I look forward to adding spotlight authors to this series of posts – Successful Self Published Authors. Writers are making it work, and it isn’t pure luck. It’s about a great story, the right technology, and not giving up…

 

 

The Free Rooster for Just A Couple Of Chickens

This is the actual cover from the pdf book generated by Blog2Print. There were plenty of cover color options, but no font options. Yellow matches the book that the blog supports. “The Free Rooster” supports “Just A Couple of Chickens” and is trying to become a book on it’s own. A Blook!

Many of us, especially authors supporting a self published book, are putting a lot of great content into our blogs, as I am doing with my “how to self publish a book” series, and it would be fabulously great to find an easy and affordable way to turn a blog into a book.

That’s called “blook” in this new language of bloggery.

So I am testing each of the blog to book methods I can find, and my standards are pretty high. I’m finding that I may have to choose between my desires:

  • I want a nice looking book, but I don’t want to have to spend hours formatting it, because I could do that manually, the same way I usually make books.
  • I want the photos to look good, and that’s going to be a challenge because while 72 dpi looks great on screen, it doesn’t look great in print.
  • The book probably needs to be in color, because of all the effort I’ve put into the photos, and color print books are expensive to produce… but, ebooks!  It could be an ebook.
  • And I want to be able to access the book file. For cut and paste, for other uses of my materials. I want to create a file that I can take anywhere, print anywhere.
  • Plus a final and new wish… for it to be affordable, especially if I intend to sell it.
I’ve already reviewed Blurb.com’s blog to book service, and found it nifty but expensive and laborious – at least for how my blog slurped into it.
So onward to Blog2print

This service will work for blogger.com, wordpress.com or typepad.com. It won’t work for self hosted blogs, or any other platforms. Hmmm, (foreshadowing headsup… in this continuing series of blog posts about How To Turn Your Blog Into A Book, I have found some services that will pull from an RSS feed, so don’t despair yet if you are self hosted, but make sure you publish and know the address of your feed…)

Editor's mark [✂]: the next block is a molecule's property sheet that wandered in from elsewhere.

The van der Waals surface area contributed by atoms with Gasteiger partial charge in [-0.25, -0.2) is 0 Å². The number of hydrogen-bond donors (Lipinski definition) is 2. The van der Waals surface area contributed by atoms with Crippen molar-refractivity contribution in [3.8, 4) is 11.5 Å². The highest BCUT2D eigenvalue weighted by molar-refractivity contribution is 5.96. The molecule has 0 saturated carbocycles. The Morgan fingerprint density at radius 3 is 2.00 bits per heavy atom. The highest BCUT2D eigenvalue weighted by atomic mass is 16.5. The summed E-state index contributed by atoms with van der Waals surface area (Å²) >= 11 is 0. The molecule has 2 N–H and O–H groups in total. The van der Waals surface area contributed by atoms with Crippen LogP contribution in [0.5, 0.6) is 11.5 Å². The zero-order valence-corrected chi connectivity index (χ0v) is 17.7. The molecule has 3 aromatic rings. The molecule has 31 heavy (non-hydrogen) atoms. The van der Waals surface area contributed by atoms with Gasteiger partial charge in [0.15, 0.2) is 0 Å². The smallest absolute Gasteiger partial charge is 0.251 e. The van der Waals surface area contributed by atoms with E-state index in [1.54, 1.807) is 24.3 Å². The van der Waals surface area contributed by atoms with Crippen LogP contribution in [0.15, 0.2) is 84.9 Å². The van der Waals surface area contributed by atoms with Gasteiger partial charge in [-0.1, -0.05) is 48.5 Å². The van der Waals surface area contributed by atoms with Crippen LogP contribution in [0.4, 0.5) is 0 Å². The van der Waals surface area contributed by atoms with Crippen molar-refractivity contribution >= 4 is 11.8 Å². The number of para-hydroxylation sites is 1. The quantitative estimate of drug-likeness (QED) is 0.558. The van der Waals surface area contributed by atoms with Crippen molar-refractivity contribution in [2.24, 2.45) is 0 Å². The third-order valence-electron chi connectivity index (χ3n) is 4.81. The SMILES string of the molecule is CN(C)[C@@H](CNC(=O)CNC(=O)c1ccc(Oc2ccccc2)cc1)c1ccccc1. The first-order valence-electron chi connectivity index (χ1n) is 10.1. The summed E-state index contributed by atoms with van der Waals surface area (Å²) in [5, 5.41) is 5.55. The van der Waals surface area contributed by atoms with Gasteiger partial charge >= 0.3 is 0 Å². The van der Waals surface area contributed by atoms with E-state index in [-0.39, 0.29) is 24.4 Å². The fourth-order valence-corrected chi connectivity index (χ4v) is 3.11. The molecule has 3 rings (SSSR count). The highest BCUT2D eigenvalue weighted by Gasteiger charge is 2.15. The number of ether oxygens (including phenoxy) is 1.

Since my chosen blog for this project  is on Blogger.com, I’m in-like-flynn!

There is no charge to get started… once again, I would only pay once I order the book or download the pdf.

  • It offers to take all my blog posts
  • with pictures,
  • from oldest to newest,
  • and also offers to grab comments.

Since I don’t have any comments that I want to keep, I did not check this option and so haven’t tested it. But including comments is an important feature to many bloggers, and it would be worth testing that feature before getting too excited about this service.

I can choose a cover color, plus front and back picture, title and spine title, but I can’t select the font or size, so it looks a little …well… hokey?  But there I go again with my standards. I am learning that if I want it mostly automated and very affordable, then I can’t have it look exactly like I want.  For that, I will have to put some effort in – wah.

Blog2Print assembled the book quickly and made a nice table of contents, I have 88 posts, most with pictures. The pictures in this Blog2Print book are small, and I can’t change the size. I also can’t change the page breaks. I can select posts to not be included, and I can add some pages after the service has pulled the posts… but I don’t have any editorial control really. However, it has arranged things neatly and in order.

The pricing is easy to see.  As a softcover, I could have the 136 pages, with front and back cover, in color for $55.55, and hardcover for $65.55, both of which are far outside my means and intentions for this project. I could have it in B&W for $22.55. But it isn’t clear what size those books would be. There is a pdf download option for $7.95, and I am going to take it!

The checkout is easy, and I can (must) preview the pdf book before I order it. It came via email, and downloaded quickly. The book size is 8.5 x 11 and so if I want to try and print it at some print-on-demand service, I’ll have to fiddle with the book size. A pdf is not an e-book, but I can send it to my e-readers and view it there, like any other pdf doccument.